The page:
The information in our study covers the Philadelphia Metropolitan Division.
In each community, the Knight Soul of the Community study identified factors that emotionally attach residents to where they live. Some of these community characteristics that drive attachment were rated highly by residents, and are therefore community strengths while others were rated lower, making them opportunities for improvement. This information can provide communities a roadmap for increasing residents’ emotional attachment to where they live, which the study found has a significant relationship to economic vitality.
Despite economic challenges, attachment to the Philadelphia area has remained basically flat all three years of the survey.
Social offerings (entertainment infrastructure, places to meet people, community events) openness (how welcoming the place is) and the education system are the most important factors connecting residents to where they live. There were no significant changes in the overall perceptions of these key drivers in 2010 from 2009.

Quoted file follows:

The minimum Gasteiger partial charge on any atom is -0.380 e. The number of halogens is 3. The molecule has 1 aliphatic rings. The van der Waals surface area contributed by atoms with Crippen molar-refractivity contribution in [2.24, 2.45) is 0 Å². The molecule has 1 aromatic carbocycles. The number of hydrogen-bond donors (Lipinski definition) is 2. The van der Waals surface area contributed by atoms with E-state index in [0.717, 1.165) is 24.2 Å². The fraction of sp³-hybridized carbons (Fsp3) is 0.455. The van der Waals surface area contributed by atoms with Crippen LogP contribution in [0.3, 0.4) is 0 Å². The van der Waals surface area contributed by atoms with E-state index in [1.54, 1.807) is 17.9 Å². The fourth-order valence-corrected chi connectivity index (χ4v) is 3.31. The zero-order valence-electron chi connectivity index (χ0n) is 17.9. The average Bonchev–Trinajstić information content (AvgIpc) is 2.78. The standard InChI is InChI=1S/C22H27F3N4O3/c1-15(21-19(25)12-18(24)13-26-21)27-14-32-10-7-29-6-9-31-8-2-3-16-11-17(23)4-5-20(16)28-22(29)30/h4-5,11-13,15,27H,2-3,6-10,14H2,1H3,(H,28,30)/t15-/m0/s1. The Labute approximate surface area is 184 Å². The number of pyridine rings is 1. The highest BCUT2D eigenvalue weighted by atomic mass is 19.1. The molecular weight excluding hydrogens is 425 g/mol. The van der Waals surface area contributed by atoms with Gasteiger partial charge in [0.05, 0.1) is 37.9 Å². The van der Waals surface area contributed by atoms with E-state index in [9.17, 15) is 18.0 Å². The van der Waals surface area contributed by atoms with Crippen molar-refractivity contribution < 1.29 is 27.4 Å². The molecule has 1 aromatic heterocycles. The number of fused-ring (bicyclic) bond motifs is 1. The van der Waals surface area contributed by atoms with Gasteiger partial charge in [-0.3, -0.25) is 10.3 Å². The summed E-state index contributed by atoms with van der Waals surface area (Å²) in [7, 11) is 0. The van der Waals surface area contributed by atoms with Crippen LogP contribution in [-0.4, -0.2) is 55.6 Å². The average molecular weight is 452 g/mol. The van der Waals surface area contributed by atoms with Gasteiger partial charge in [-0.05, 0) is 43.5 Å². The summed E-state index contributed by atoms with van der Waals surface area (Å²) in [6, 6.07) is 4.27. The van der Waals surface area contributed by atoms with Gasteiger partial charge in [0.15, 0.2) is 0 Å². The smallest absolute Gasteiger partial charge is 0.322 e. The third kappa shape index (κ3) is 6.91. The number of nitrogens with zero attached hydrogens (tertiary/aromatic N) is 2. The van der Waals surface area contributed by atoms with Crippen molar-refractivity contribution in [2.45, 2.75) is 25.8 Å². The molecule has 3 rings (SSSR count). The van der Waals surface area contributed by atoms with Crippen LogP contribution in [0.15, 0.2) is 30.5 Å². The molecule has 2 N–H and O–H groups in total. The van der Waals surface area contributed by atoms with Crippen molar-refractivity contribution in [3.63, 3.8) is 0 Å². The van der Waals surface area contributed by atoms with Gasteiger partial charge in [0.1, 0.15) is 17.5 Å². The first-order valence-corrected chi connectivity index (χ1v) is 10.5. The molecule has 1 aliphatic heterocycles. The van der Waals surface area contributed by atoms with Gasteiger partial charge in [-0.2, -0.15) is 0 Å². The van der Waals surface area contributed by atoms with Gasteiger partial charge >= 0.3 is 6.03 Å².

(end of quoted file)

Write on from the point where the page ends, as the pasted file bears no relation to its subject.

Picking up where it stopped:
Education is considered a community strength, particularly the local colleges and universities.
Meanwhile, openness and social offerings need improvement to further attach residents to the area. The Philadelphia area was rated most welcoming to young adults without children and significantly more welcoming to gays and lesbians in 2010. Young talent is perceived to be the least welcome group.
Residents 18-34 years of age are the least attached of all ages in the Philadelphia area. The availability of arts and cultural opportunities was rated highest among all social offerings; however, perceptions of residents caring about each other remains the lowest rated aspect of social offerings.
While attachment increases with income level in the Philadelphia area, it decreases with education level. So the highest earners are the most attached of all income groups and those with a high school education or less are most attached of all education levels.
Ratings of the local economy increased in 2010; however, the economy is still not a key factor emotionally connecting residents to their community.